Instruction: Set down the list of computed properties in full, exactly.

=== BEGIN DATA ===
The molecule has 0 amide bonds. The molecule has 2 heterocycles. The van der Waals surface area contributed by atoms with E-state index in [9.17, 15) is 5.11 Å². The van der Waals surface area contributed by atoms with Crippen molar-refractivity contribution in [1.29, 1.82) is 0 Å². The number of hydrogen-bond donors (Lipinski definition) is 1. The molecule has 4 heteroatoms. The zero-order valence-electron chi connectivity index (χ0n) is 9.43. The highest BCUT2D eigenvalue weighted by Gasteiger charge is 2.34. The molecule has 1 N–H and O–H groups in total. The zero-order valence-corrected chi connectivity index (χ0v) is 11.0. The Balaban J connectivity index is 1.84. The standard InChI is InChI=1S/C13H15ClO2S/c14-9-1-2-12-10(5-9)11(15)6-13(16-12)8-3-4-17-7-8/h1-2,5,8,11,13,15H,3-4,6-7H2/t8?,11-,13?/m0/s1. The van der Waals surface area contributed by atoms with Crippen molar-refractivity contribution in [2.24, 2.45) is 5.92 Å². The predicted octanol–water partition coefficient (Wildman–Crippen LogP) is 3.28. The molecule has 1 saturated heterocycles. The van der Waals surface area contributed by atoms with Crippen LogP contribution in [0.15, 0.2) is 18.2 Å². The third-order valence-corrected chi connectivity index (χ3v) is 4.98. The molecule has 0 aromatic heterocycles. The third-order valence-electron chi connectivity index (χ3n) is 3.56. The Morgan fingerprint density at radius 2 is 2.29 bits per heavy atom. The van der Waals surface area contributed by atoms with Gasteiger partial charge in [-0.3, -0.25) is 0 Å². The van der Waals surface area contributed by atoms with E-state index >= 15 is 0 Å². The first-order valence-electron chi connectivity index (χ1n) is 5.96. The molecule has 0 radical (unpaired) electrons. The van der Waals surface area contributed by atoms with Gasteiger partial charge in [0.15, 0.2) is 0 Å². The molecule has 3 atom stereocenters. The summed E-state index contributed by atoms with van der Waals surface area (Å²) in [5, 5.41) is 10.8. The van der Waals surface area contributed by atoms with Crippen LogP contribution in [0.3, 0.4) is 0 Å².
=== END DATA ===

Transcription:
The molecule has 0 amide bonds. The molecule has 2 heterocycles. The van der Waals surface area contributed by atoms with E-state index in [9.17, 15) is 5.11 Å². The van der Waals surface area contributed by atoms with Crippen molar-refractivity contribution in [1.29, 1.82) is 0 Å². The number of hydrogen-bond donors (Lipinski definition) is 1. The molecule has 4 heteroatoms. The zero-order valence-electron chi connectivity index (χ0n) is 9.43. The highest BCUT2D eigenvalue weighted by Gasteiger charge is 2.34. The molecule has 1 N–H and O–H groups in total. The zero-order valence-corrected chi connectivity index (χ0v) is 11.0. The Balaban J connectivity index is 1.84. The standard InChI is InChI=1S/C13H15ClO2S/c14-9-1-2-12-10(5-9)11(15)6-13(16-12)8-3-4-17-7-8/h1-2,5,8,11,13,15H,3-4,6-7H2/t8?,11-,13?/m0/s1. The van der Waals surface area contributed by atoms with Crippen molar-refractivity contribution in [2.24, 2.45) is 5.92 Å². The predicted octanol–water partition coefficient (Wildman–Crippen LogP) is 3.28. The molecule has 1 saturated heterocycles. The van der Waals surface area contributed by atoms with Crippen LogP contribution in [0.15, 0.2) is 18.2 Å². The third-order valence-corrected chi connectivity index (χ3v) is 4.98. The molecule has 0 aromatic heterocycles. The third-order valence-electron chi connectivity index (χ3n) is 3.56. The Morgan fingerprint density at radius 2 is 2.29 bits per heavy atom. The van der Waals surface area contributed by atoms with Gasteiger partial charge in [-0.3, -0.25) is 0 Å². The van der Waals surface area contributed by atoms with E-state index >= 15 is 0 Å². The first-order valence-electron chi connectivity index (χ1n) is 5.96. The molecule has 0 radical (unpaired) electrons. The van der Waals surface area contributed by atoms with Gasteiger partial charge in [0.15, 0.2) is 0 Å². The molecule has 3 atom stereocenters. The summed E-state index contributed by atoms with van der Waals surface area (Å²) in [5, 5.41) is 10.8. The van der Waals surface area contributed by atoms with Crippen LogP contribution in [0.3, 0.4) is 0 Å².